"Unfortunately, not even in a completely rational world, in the sense of one completely motivated by pecuniary considerations, would actions in accord with our law rise to the level of causal necessity Rather it has to be admitted that calculation of pecuniary gains often suggests behavior that sharply contradicts its propositions. From all this we have to conclude that neither an understanding of human motives in general, nor the special criterion of the pecuniary motive, entitles us to predict any one course of action as the normal outcome of changes in demand or supply, or of variations in price." (1942, p.437)

For Lowe, then, the laws of supply and demand have no claim to either causal necessity or statistical probability. Neither free choice nor rationality guarantee any determinate outcome, much less behavior
consistent with the laws. Under such circumstances, the laws can only
be understood as prescriptions or stability conditions. In this sense
they constitute general rules of conduct regarding market behaviour, and
thus their usefulness for explanation or prediction depends on the
concatenation of factors that determine the resilience of the rules and
rule-following behaviour (1942, pp. 433, 446, 451; 1951, pp. 415f).

The order-bestowing properties of the laws of supply and demand,
how-ever, are not unleashed when individual conduct conforms to the
behavioural stipulations of economic man; rather they arise from the
regular behavioural patterns that result from aggregating the individual
behaviours of all market participants (1935, pp. 60f.; 1951, pp. 41ff.).

Each and every act of material provisioning entails a sequence of
subactivities requiring a chain of interlocking decisions. For decisions
to interlock in this manner, market participants must be able to predict
the response of other participants to their own decisions or behaviour
(1942, pp. 439ff.; 1951, p. 412). Otherwise, there will be no reason to
expect that one's actions will lead to the intended outcome. There are,
however, no logical or psychological reasons why an individual should be
able to predict the decisions or behavior of all other market
participants (1942, pp. 443f.). Moreover, while an objective social
rule might play a role in decreasing the instability resulting from
uncertainty, the radical subjectivism of the marginalist school has
deprived modern theory of any criterion by which a pattern of
interlocking choices can be distinguished from a sum of random choices
(1942, p. 445, original emphasis).20

Behaviour consistent with the laws of supply and demand thus requires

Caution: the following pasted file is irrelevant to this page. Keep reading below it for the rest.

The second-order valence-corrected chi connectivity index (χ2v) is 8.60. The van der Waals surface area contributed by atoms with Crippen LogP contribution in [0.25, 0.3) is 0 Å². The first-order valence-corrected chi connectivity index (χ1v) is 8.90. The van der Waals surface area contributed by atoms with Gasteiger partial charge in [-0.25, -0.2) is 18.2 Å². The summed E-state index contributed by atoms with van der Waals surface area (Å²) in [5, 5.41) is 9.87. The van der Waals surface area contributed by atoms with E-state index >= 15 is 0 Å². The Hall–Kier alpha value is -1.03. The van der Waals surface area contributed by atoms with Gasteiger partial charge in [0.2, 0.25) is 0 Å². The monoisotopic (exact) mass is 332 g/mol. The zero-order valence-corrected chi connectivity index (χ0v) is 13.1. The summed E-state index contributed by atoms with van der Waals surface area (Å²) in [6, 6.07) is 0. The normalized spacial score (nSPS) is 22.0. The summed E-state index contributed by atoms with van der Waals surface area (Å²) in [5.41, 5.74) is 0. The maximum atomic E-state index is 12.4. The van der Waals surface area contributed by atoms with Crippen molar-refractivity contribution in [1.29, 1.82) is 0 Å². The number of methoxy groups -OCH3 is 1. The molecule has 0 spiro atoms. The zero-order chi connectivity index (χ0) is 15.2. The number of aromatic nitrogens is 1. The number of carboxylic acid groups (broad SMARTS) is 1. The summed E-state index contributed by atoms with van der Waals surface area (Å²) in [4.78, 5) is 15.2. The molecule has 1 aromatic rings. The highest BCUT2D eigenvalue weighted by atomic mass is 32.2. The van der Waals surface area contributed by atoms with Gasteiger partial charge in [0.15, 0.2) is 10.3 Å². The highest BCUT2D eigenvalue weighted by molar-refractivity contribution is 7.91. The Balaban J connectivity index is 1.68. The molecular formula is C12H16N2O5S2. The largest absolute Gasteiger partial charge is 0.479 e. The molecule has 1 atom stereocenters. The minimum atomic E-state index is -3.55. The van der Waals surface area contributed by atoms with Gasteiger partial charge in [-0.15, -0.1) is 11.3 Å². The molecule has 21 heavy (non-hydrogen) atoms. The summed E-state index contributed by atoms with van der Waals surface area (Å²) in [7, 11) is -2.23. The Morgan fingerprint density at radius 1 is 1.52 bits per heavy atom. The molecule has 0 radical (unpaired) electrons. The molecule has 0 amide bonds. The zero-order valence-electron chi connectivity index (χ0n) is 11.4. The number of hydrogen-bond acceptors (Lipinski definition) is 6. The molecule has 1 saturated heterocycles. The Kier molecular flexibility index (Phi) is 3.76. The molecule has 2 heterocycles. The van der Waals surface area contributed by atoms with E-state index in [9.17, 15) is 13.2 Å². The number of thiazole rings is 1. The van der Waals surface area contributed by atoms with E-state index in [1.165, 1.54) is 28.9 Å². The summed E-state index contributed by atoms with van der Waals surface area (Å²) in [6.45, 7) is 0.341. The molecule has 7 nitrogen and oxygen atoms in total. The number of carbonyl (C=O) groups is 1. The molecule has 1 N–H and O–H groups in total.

not only that individuals intend to behave in conformity with the law,
but also that they expect others will do so (Lowe, 1969, pp. 180f.).
Paying careful attention to the impact of (historically changing)
socioeconomic structure on behavior and motivation, and the changing
limits upon and consequences of economic action under different
structural and institutional conditions, leads to conclusions quite
different from the neoclassical and the Austrian schools. Even assuming
both a behavioral code in conformity with economic man and stabilizing
expectations, these can only secure the willingness to respond in a
manner conforming with the necessary conduct; if there is to be system
stability, the laws also require assurance concerning the ability of
market participants to respond as well. In the first instance,
preconditions for this ability include certain rights (usually identified
with private property) regarding access to, and utilization and disposal
of, resources, the right to engage in contractual relations, and other
political and legal conditions associated with a society of free exchange
(1935, pp. 56f.). The ability to respond also implies a high degree of
mobility. This is especially significant on the supply side, where
producers must be able to increase supply when prices rise.

A technical structure enabling quick response to changing market
conditions will also have a stabilizing effect on expectations, while a
structure that makes response difficult will be destabilizing. The
faster the required adjustment can be carried out, the nearer to the
present are the relevant future dates, and the smaller the danger that
incalculable events will interfere (1951, p. 429). This highlights an
essential feature of Lowe's analysis of expectations, and the main
flaw in many Keynesian and Austrian analyses of uncertainty: the
importance of socioeconomic and technological structures in shaping and
determining expectations.

We can thus begin to comprehend how the same motivating force (the
profit principle) can express itself in diametrically opposed forms of
conduct, or how the same conduct can induce different responses by other
market participants. The key for Lowe (1942, p. 456; 1951, pp. 420,
429) is the socioeconomic structures and institutional contexts that
prevail in a particular case.

Dependence of the laws of supply and demand on such factors has
implications for the extent and substance of any changes in economic
structure that are possible without threatening breakdown of the
conditions for its operation. Thus economic and social evolution not